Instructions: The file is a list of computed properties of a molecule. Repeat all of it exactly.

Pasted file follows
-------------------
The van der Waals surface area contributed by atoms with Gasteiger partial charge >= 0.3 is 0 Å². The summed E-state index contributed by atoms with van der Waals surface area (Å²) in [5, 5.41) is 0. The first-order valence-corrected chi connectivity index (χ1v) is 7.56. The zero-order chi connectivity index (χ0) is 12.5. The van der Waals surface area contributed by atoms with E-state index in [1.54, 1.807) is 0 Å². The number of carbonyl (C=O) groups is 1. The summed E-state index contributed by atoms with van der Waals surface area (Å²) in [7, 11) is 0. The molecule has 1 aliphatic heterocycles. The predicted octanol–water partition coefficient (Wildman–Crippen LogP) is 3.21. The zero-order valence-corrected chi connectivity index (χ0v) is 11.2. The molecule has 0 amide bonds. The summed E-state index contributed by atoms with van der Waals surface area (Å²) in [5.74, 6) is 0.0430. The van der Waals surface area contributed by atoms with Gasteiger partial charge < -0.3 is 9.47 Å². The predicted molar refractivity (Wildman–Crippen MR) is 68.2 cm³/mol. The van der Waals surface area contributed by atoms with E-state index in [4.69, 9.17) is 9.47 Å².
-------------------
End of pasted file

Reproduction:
The van der Waals surface area contributed by atoms with Gasteiger partial charge >= 0.3 is 0 Å². The summed E-state index contributed by atoms with van der Waals surface area (Å²) in [5, 5.41) is 0. The first-order valence-corrected chi connectivity index (χ1v) is 7.56. The zero-order chi connectivity index (χ0) is 12.5. The van der Waals surface area contributed by atoms with E-state index in [1.54, 1.807) is 0 Å². The number of carbonyl (C=O) groups is 1. The summed E-state index contributed by atoms with van der Waals surface area (Å²) in [7, 11) is 0. The molecule has 1 aliphatic heterocycles. The predicted octanol–water partition coefficient (Wildman–Crippen LogP) is 3.21. The zero-order valence-corrected chi connectivity index (χ0v) is 11.2. The molecule has 0 amide bonds. The summed E-state index contributed by atoms with van der Waals surface area (Å²) in [5.74, 6) is 0.0430. The van der Waals surface area contributed by atoms with Gasteiger partial charge < -0.3 is 9.47 Å². The predicted molar refractivity (Wildman–Crippen MR) is 68.2 cm³/mol. The van der Waals surface area contributed by atoms with E-state index in [4.69, 9.17) is 9.47 Å².